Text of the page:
the result of doing it this way indicates that the spammers figured out what names I was hosting with no posting of any addresses on any website. Because, if there is a osama@bar.com but email comes to osama@foo.com, somebody must have "read" my aliases file (which doesn't contain the "foo" or the "bar" part). Mail does not come to random names at the wrong domains, just to the right names at the wrong domains.

do they connect up to my server and try many different combinations exhaustively, using an RSET in between so they don't actually need to send and email? or do they have some way to connect to my server and directly suck down my aliases file?

Re:other spammer harvesting tricks (1)

MavEtJu (241979) | more than 12 years ago | (#3023191)

i host a number of different domains. i was using the /etc/aliases file for different users, but that means that sally@foo.com and sally@bar.com are the same person because the aliases file just has the sally part.

Instruct your MTA to use a different alias-file for the MTA related mail and a different alias-file for system-related mail.

So for system-related mail, use /etc/alias which translates root,postmaster,abuse etc to a real user (foo@bar.com).

For MTA related mail, use an alias file which knows that alice@bar.com has to go to alice, but the alice@blaat.com doesn't exist.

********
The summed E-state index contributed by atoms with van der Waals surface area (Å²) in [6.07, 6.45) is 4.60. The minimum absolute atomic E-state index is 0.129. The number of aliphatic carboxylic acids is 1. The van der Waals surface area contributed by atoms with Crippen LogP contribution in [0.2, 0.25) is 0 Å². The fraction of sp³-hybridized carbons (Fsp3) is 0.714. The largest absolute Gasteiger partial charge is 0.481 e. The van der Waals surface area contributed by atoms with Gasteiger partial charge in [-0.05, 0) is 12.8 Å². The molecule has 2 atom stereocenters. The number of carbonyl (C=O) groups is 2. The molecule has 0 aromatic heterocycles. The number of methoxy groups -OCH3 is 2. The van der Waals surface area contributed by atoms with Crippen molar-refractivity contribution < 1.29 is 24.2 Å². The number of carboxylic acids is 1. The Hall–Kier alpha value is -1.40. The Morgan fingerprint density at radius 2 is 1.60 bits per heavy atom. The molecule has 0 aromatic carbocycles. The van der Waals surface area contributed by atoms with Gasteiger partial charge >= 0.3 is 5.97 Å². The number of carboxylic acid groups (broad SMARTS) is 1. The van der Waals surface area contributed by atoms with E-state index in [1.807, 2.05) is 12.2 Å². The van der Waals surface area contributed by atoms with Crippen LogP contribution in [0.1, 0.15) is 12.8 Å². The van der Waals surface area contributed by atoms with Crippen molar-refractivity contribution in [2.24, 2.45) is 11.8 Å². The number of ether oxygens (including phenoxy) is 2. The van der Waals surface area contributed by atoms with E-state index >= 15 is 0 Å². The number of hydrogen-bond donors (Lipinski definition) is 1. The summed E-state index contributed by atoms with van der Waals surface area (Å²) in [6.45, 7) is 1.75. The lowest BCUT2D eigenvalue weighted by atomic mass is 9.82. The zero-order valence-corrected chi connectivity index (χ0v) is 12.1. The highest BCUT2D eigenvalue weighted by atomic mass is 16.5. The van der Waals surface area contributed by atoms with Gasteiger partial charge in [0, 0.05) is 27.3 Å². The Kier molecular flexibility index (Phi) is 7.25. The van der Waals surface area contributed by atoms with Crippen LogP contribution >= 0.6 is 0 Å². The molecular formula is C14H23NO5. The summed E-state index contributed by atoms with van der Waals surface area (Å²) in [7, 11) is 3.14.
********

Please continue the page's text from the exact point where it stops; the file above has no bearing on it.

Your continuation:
I know that PostFix uses the file virtual-agent for it: virtual - Postfix virtual domain mail delivery agent. I assume that Sendmail (and other MTAs) have the same features.

But it's all related to splitting system-related aliases and MTA-related issues!

Re:other spammer harvesting tricks (2)

topham (32406) | more than 12 years ago | (#3023293)

I'm convinced they create a list of names, (anything before the @) and a list of domains, (anything after the @) and submit ALL names to all domains.

I say this because of mail I have which contains a dozen variations on my address in 'Apparently-To' entries in the mail.

How to foil email harvesters (2, Insightful)

grunby (90338) | more than 12 years ago | (#3023136)

Something like WPoison [monkeys.com] has to be used more often. Until a higher percentage of harvested emails are faked, these web spiders will continue roaming the web, adding email addresses to their collection.
- grunby

Re:How to foil email harvesters (1)

Bongfish (545460) | more than 12 years ago | (#3023383)